Misery loves company is one of those strange occurrences in social psychology. It’s humanity’s way of admitting they are miserable, and therefore flawed and projecting it onto others. In any case, it turns out that loving company isn’t exclusive to misery. So why is the phrase misery loves company even a thing?
We’ve all been there. Feel lonely, isolated, and like we’re the only ones that feel this way. It’s a terrible feeling, and one that is often accompanied by feelings of sadness, self-pity, and even despair. But here’s the thing – you’re not alone. In fact, misery does love company. And it turns out that there are plenty of reasons why this is so. Read on to learn more about the psychology of loneliness and find out how you can start to break free from those negative feelings.
Meaning And Definition
When misery loves company, one person’s discomfort becomes much more tolerable and enjoyable because there’s somebody else to suffer alongside them. The misery can manifest many different things, such as loneliness, isolation, or low self-esteem.
While the phrase is often used to describe someone who is deliberately trying to make others feel as bad as they do, some simply enjoy commiserating with others. After all, it can be nice to know that you’re not alone. And sometimes, it’s just easier to talk to someone who understands what you’re going through.
Misery loves company and is rooted in the idea of social comparison theory. This theory posits that we evaluate our own lives by comparing ourselves to others. And when we see someone who is experiencing a similar situation—particularly if that person is worse off than we are—it makes us feel better about our own lives.
Of course, this is not always a healthy way of thinking. After all, just because someone else is experiencing a worse situation doesn’t mean that our problems are not valid. However, at the moment, focusing on someone else’s misfortune can help us to feel better about our own lives.
The Greeks believed that having good friends is one of the essential things in life; they thought only a friend who had shared suffering could be considered trustworthy and reliable. So people used to seek sympathy from their friends—especially before battle—to gain support and courage.
The phrase “misery loves company” is thought to have originated in the late 1600s. It was first recorded in print in 1692 in a book called The Compleatapache by English author Thomas Brown. In the book, a character named Misfortune says the following: “Misery loves company; but company loves not misery.”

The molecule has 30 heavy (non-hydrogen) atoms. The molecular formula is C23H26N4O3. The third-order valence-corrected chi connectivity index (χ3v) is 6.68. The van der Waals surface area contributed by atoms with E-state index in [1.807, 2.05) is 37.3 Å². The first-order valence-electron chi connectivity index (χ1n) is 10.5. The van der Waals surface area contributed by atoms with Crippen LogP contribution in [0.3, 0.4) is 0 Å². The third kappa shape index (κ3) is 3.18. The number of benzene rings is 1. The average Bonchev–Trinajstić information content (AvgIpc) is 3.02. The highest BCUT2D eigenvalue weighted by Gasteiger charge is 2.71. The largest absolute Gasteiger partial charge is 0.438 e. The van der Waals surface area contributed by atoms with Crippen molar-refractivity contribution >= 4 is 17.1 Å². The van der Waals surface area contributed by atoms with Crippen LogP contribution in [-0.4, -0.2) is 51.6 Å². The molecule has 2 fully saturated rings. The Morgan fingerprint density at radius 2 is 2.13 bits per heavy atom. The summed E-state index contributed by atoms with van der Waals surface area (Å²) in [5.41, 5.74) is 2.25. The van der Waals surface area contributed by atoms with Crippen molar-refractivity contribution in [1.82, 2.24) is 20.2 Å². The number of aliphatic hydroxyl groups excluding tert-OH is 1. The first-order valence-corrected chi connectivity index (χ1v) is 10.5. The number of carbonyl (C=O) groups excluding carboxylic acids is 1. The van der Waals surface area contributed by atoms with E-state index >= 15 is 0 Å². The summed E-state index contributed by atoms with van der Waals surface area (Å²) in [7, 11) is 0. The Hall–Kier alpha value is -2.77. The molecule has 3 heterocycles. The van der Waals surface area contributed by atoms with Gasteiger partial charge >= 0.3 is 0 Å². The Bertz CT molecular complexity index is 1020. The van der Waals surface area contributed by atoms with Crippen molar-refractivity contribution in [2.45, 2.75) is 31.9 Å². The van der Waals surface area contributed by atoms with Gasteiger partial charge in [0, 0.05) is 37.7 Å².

According to a recent study published in the journal Psychological Science, people tend to seek out the company of others when they’re feeling bad because they believe that their misery will be more bearable if they’re not the only ones experiencing it.
In the study, participants were asked to recall a time when they were experiencing negative emotions like sadness, anger, or anxiety. They were then asked how likely they would be to seek out the company of others in that situation. The results showed that people were more likely to want the company of others when they were experiencing negative emotions.
Interestingly, though, the study also found that people’s beliefs about how their emotions would be affected by the company of others played a big role in whether or not they sought out social support.
Happiness Loves Company Too
A recent study found that people are more likely to be happy when surrounded by happy people. The study, published in Nature Human Behavior, examined data from over 3 million people in 164 countries. Researchers found that happiness is not only affected by personal experiences but also by the enjoyment of those around them.
If you’ve ever felt like no one understands what it feels like to be in your position, you are not alone. It can feel like misery loves company when surrounded by people who seem to have their lives together. The reality is that most of us go through periods where life seems unfair or complicated, and there will always be someone else feeling the same way. You may even be more grateful for all things that don’t bother other people because they remind you how good you have it.
With that said, we should focus on being positive and motivating others. You can’t beat yourself up, but you also can’t be too easy on yourself either.